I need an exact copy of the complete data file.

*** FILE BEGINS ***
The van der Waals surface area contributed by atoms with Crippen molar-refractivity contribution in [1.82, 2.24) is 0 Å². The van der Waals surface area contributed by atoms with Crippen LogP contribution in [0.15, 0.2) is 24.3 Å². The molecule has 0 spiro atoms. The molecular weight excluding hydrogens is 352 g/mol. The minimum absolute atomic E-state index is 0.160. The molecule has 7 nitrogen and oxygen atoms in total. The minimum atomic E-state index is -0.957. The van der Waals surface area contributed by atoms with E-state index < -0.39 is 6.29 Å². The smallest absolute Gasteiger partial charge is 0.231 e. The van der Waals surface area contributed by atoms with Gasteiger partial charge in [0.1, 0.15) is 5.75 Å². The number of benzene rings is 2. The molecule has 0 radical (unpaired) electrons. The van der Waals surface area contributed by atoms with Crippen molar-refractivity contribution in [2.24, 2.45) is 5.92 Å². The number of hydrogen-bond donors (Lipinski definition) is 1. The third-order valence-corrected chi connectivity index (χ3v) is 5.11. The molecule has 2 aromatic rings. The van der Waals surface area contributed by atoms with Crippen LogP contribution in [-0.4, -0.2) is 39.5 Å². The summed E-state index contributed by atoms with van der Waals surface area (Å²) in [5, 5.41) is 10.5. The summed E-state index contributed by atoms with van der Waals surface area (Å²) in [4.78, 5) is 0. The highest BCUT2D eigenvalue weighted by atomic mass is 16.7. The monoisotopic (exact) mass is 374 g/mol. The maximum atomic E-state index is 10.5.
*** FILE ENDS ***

The van der Waals surface area contributed by atoms with Crippen molar-refractivity contribution in [1.82, 2.24) is 0 Å². The van der Waals surface area contributed by atoms with Crippen LogP contribution in [0.15, 0.2) is 24.3 Å². The molecule has 0 spiro atoms. The molecular weight excluding hydrogens is 352 g/mol. The minimum absolute atomic E-state index is 0.160. The molecule has 7 nitrogen and oxygen atoms in total. The minimum atomic E-state index is -0.957. The van der Waals surface area contributed by atoms with E-state index < -0.39 is 6.29 Å². The smallest absolute Gasteiger partial charge is 0.231 e. The van der Waals surface area contributed by atoms with Gasteiger partial charge in [0.1, 0.15) is 5.75 Å². The number of benzene rings is 2. The molecule has 0 radical (unpaired) electrons. The van der Waals surface area contributed by atoms with Crippen molar-refractivity contribution in [2.24, 2.45) is 5.92 Å². The number of hydrogen-bond donors (Lipinski definition) is 1. The third-order valence-corrected chi connectivity index (χ3v) is 5.11. The molecule has 2 aromatic rings. The van der Waals surface area contributed by atoms with Crippen LogP contribution in [-0.4, -0.2) is 39.5 Å². The summed E-state index contributed by atoms with van der Waals surface area (Å²) in [5, 5.41) is 10.5. The summed E-state index contributed by atoms with van der Waals surface area (Å²) in [4.78, 5) is 0. The highest BCUT2D eigenvalue weighted by atomic mass is 16.7. The monoisotopic (exact) mass is 374 g/mol. The maximum atomic E-state index is 10.5.